Last Friday’s standing-room only hearing before the Tom Lantos Human Rights Commission was among the most dramatic I’ve witnessed. There was outrage – outrage not just from me as I declared the State Department “AWOL” in our quest to free an American Pastor, Saeed Abedini — a U.S. citizen — captured by Iran’s Revolutionary Guard […]
Congressional concern continues to grow over tactics used by the IRS to target Tea Party groups across the country – tactics that can only be described as an effort to intimidate and silence these organizations in this election year.
We first reported on this last month, after it came to our attention that the IRS information and demands sent to local Tea Party groups around the country included probing questions that violate the free speech and freedom of association rights guaranteed by the First Amendment. As you recall, we quickly mobilized and contacted the IRS on behalf of nearly 20 Tea Party organizations nationwide demanding answers from the IRS.
It’s clear from the probing questions submitted to these groups by the IRS, some of which are posted here, the IRS launched what can only be described a campaign to intimidate. The IRS information demands sent to the Tea Party groups are not in response to complaints of wrongdoing, but instead in response to applications by the organizations for 501(c)(4) tax exempt status.
Now, more well-deserved criticism against the IRS from Capitol Hill. In a floor speech in the House, Rep. Tom McClintock (R-CA) asked his House colleagues to investigate what he said was the IRS’s harassment of a Tea Party group in his district.
His comments about the IRS intimidation tactics are right on the mark, as reported by The Hill.
“I bring these facts to the attention of the House today and ask that they be rigorously investigated, and, if found accurate, that those officials responsible be exposed, disgraced, dismissed, and be barred from any position of trust or power within our government,” he said on the floor. He called the demands “intimidation and harassment,” and compared them to the tactics used against civil-rights groups during the 1950s.
“Ironically, the same tactics you now see used by the IRS against Tea Parties were once used by the most abusive of the Southern states in the 1950s to intimidate civil-rights groups like the NAACP,” he said.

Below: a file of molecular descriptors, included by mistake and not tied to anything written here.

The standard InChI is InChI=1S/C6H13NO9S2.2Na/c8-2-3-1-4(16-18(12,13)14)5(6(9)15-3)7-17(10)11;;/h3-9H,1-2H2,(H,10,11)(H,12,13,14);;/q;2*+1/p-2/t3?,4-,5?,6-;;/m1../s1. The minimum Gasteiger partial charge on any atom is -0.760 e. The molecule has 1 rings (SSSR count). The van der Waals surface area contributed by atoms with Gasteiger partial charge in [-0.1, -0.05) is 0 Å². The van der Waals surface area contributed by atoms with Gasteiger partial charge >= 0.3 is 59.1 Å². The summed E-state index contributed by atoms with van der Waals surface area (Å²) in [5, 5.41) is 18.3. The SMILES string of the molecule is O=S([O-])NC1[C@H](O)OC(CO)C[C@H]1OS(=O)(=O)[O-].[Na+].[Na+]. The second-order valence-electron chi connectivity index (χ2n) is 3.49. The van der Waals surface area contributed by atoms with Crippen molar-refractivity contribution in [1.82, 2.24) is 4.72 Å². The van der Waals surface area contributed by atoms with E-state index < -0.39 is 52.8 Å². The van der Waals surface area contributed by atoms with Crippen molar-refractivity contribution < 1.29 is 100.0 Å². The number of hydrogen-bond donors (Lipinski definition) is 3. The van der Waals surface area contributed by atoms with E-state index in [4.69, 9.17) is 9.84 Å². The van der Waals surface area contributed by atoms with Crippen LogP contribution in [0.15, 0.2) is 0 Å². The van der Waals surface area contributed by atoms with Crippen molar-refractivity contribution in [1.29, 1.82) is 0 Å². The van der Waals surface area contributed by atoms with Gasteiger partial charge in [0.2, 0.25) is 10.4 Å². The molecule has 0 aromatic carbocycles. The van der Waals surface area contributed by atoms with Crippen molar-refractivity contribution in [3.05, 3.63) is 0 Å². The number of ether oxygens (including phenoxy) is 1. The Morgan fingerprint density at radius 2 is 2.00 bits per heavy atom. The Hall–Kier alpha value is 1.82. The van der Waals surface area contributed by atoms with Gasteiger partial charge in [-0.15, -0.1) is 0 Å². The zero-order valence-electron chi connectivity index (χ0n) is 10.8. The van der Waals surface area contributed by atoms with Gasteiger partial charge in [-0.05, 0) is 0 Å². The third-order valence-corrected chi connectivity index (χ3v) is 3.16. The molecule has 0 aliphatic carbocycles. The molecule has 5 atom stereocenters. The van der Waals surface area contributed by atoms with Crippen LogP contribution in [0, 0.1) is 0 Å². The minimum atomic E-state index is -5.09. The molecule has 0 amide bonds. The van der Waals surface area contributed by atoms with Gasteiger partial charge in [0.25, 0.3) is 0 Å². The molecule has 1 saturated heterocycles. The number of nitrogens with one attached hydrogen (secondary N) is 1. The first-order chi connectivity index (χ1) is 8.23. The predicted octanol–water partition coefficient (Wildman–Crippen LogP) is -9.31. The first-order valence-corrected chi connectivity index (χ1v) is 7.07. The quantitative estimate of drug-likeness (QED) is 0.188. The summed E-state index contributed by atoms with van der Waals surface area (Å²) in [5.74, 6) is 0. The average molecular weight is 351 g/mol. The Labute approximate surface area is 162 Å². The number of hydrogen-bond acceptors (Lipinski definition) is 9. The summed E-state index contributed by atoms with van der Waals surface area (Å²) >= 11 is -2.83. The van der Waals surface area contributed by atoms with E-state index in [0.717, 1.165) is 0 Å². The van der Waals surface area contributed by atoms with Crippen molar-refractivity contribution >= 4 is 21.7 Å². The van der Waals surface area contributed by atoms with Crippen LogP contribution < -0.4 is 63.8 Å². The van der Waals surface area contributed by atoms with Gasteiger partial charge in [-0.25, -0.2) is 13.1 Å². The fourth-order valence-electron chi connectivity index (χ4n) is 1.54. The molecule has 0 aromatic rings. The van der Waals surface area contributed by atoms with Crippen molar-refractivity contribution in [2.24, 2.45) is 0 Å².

This outcry from Congress is well deserved and continues to expand. Not long ago, our Director of Government Affairs, Nathanael Bennett, reported that members of the Senate began to engage this issue as well. Two top leaders in the Senate sent a letter on behalf of a dozen Senators to the IRS Commissioner demanding answers about the IRS tactics.
In the House, pressure from the Chairman of the House Committee on Oversight and Government Reform raising serious questions about the IRS actions. Further, we are aware of a large number of additional House members who will be formally engaging this issue soon.
The fact is Congress is moving swiftly to find out what is going on – to get answers from the IRS.
We will continue to keep you posted on developments as they unfold. You can make a difference as well. Join the more than 40,000 Americans who have signed on to our petition calling on Congress to use its investigative powers to get to the bottom of this troubling assault on Tea Party groups.
UPDATE: April 23, 2012
A total of 63 members of the U.S. House of Representatives today sent a letter to the Commissioner of the IRS expressing concern about the tactics used against Tea Party groups across the country.
The letter is very direct and clear: “These recent inquiries appear to constitute disparate treatment for no apparent reason other than the political persuasion of applicants. Such practices chill these groups’ Constitutionally-guaranteed rights to civic participation, freedom of association and free speech and are better left to despotic regimes than a revenue-collection agency in a free country.”
The letter, posted here, calls on the IRS to explain how its treatment of the Tea Party groups is “consistent with precedent and supported by law.” The House members also request that the IRS “refrain from any additional unwarranted and excess information demands and other dilatory tactics.”